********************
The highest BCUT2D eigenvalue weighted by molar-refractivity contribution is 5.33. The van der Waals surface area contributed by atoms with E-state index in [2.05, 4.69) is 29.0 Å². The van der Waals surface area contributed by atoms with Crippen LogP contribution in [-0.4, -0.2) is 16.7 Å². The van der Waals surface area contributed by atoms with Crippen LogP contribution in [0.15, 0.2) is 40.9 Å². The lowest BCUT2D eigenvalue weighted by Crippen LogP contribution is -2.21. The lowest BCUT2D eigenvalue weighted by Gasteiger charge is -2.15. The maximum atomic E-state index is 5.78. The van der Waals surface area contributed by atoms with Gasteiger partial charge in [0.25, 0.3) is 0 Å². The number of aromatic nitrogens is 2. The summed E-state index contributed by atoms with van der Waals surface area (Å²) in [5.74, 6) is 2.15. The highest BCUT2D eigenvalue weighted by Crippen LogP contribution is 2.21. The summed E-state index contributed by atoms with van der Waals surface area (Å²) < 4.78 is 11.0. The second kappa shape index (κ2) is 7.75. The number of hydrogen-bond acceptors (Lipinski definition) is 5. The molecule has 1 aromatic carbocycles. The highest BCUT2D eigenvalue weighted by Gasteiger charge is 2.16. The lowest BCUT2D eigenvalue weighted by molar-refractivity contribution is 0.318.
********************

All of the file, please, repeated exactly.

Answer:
The highest BCUT2D eigenvalue weighted by molar-refractivity contribution is 5.33. The van der Waals surface area contributed by atoms with E-state index in [2.05, 4.69) is 29.0 Å². The van der Waals surface area contributed by atoms with Crippen LogP contribution in [-0.4, -0.2) is 16.7 Å². The van der Waals surface area contributed by atoms with Crippen LogP contribution in [0.15, 0.2) is 40.9 Å². The lowest BCUT2D eigenvalue weighted by Crippen LogP contribution is -2.21. The lowest BCUT2D eigenvalue weighted by Gasteiger charge is -2.15. The maximum atomic E-state index is 5.78. The van der Waals surface area contributed by atoms with Gasteiger partial charge in [0.25, 0.3) is 0 Å². The number of aromatic nitrogens is 2. The summed E-state index contributed by atoms with van der Waals surface area (Å²) in [5.74, 6) is 2.15. The highest BCUT2D eigenvalue weighted by Crippen LogP contribution is 2.21. The summed E-state index contributed by atoms with van der Waals surface area (Å²) < 4.78 is 11.0. The second kappa shape index (κ2) is 7.75. The number of hydrogen-bond acceptors (Lipinski definition) is 5. The molecule has 1 aromatic carbocycles. The highest BCUT2D eigenvalue weighted by Gasteiger charge is 2.16. The lowest BCUT2D eigenvalue weighted by molar-refractivity contribution is 0.318.